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Techniques to measure gluten sensitivity can include blood tests, elimination diets, and intestinal biopsies. A doctor can evaluate a patient with a suspected gluten insensitivity to determine the most appropriate diagnostic steps to take. People with a family history of gluten sensitivity can request testing before they develop symptoms like anemia, diarrhea, vomiting, and skin rashes. An allergy specialist may supervise the testing to ensure the most reliable results.
One of the simplest ways to measure gluten sensitivity is to go on an elimination diet where gluten is taken out of the diet to see if symptoms improve. If the patient's symptoms do improve, gluten can be added back in, in stages, to determine when the patient's symptoms flare up again. People with severe sensitivities may experience a reaction immediately, while people with mild sensitivities may be able to eat small amounts of foods containing gluten, or can tolerate food with gluten as a trace ingredient.
Another option is blood testing for gluten antibodies. If a doctor orders a blood test, the patient needs to be eating gluten regularly for the antibodies to show up. If the patient has been on an elimination diet, the antibodies will naturally be lower, as the body is no longer being triggered to produce them. The test can look for several antibodies and their concentrations to collect information about gluten sensitivity.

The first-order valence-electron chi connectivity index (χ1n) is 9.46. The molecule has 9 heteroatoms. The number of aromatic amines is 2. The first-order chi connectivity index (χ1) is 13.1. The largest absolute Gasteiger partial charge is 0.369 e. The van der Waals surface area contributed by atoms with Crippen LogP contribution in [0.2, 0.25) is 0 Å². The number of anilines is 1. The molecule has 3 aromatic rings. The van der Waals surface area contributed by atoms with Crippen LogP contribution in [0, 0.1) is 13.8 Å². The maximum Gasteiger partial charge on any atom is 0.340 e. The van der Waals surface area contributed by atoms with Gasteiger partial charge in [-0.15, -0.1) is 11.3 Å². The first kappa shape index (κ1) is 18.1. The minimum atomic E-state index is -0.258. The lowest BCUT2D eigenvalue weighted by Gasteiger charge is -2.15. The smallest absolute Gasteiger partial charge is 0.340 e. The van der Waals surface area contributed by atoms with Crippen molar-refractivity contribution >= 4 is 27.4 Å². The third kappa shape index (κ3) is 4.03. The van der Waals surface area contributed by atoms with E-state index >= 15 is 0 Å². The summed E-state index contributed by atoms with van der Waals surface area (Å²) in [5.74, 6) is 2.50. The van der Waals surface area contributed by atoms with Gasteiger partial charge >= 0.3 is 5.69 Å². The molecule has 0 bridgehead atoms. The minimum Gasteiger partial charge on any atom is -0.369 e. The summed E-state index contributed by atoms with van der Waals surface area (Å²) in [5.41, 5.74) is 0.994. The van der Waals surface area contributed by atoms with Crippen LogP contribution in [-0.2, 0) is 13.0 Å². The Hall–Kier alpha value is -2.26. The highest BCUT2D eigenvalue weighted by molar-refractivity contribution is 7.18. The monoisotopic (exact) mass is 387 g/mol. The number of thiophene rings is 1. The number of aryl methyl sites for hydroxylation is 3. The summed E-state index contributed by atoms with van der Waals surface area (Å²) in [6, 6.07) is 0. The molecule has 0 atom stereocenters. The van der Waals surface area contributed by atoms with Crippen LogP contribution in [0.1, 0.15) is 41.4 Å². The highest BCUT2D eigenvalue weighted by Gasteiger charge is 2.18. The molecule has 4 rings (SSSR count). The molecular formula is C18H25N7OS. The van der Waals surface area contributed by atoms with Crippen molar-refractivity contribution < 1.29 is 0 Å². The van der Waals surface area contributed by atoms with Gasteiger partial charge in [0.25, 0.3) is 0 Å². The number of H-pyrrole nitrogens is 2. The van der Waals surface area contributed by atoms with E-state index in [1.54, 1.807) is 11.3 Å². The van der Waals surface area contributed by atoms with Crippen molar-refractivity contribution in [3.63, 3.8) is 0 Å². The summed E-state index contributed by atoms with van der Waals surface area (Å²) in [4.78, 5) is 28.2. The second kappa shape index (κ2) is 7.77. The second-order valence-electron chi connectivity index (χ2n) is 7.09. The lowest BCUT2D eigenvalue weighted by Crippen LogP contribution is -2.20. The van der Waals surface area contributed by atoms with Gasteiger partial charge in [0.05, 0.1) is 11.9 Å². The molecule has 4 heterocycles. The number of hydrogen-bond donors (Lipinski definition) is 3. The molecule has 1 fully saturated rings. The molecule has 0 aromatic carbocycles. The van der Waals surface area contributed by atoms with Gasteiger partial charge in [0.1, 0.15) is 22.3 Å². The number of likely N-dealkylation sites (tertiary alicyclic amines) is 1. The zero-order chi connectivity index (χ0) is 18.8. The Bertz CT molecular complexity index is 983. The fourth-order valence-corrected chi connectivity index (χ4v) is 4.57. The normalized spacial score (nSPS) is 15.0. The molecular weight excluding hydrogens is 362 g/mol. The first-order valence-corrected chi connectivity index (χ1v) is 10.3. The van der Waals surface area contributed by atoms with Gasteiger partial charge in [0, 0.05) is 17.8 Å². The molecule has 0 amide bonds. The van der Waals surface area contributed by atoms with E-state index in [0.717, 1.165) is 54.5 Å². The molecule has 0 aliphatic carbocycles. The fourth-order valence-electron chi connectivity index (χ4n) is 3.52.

When antibody testing shows clear evidence of gluten sensitivity, a doctor may request an intestinal biopsy. In the biopsy, a sample of tissue from the lining of the gut is taken for examination by a pathologist. The pathologist will look for tissue changes associated with gluten sensitivity. This can provide important information about the severity of the sensitivity, along with how long the patient has been sensitive to gluten. Biopsies are a more invasive choice and are usually left for last in the process of evaluating and diagnosing patients with suspected food sensitivities.
A patient with gluten sensitivity will need to make dietary changes to address the issue. Some people choose to avoid gluten altogether, while others may consume it in moderation. A nutritionist can provide assistance and advice with identifying alternatives to foods known to contain gluten and will have tips on eating a balanced diet. Nutritional consultations can be helpful for people who need to address concerns like low weight caused by chronic intestinal inflammation, a potential issue in people with gluten sensitivity.
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